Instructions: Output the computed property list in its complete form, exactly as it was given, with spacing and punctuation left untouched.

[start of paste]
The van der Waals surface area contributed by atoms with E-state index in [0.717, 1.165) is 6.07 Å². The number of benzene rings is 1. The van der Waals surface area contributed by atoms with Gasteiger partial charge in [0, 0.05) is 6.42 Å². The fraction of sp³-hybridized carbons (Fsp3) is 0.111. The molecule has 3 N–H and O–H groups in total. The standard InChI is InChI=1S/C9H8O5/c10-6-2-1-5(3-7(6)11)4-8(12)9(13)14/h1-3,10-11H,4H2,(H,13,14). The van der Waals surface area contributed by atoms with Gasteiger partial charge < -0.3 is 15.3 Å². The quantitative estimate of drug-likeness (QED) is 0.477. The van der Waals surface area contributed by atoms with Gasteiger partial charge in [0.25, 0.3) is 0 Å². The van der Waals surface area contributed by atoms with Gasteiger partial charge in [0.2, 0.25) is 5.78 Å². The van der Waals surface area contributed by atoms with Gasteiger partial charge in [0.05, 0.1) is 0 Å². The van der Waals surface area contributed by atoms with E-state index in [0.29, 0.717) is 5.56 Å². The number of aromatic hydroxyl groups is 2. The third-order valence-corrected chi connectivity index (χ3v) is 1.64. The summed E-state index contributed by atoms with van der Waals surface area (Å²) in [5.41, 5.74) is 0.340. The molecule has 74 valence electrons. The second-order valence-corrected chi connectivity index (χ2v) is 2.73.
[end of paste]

The van der Waals surface area contributed by atoms with E-state index in [0.717, 1.165) is 6.07 Å². The number of benzene rings is 1. The van der Waals surface area contributed by atoms with Gasteiger partial charge in [0, 0.05) is 6.42 Å². The fraction of sp³-hybridized carbons (Fsp3) is 0.111. The molecule has 3 N–H and O–H groups in total. The standard InChI is InChI=1S/C9H8O5/c10-6-2-1-5(3-7(6)11)4-8(12)9(13)14/h1-3,10-11H,4H2,(H,13,14). The van der Waals surface area contributed by atoms with Gasteiger partial charge < -0.3 is 15.3 Å². The quantitative estimate of drug-likeness (QED) is 0.477. The van der Waals surface area contributed by atoms with Gasteiger partial charge in [0.25, 0.3) is 0 Å². The van der Waals surface area contributed by atoms with Gasteiger partial charge in [0.2, 0.25) is 5.78 Å². The van der Waals surface area contributed by atoms with Gasteiger partial charge in [0.05, 0.1) is 0 Å². The van der Waals surface area contributed by atoms with E-state index in [0.29, 0.717) is 5.56 Å². The number of aromatic hydroxyl groups is 2. The third-order valence-corrected chi connectivity index (χ3v) is 1.64. The summed E-state index contributed by atoms with van der Waals surface area (Å²) in [5.41, 5.74) is 0.340. The molecule has 74 valence electrons. The second-order valence-corrected chi connectivity index (χ2v) is 2.73.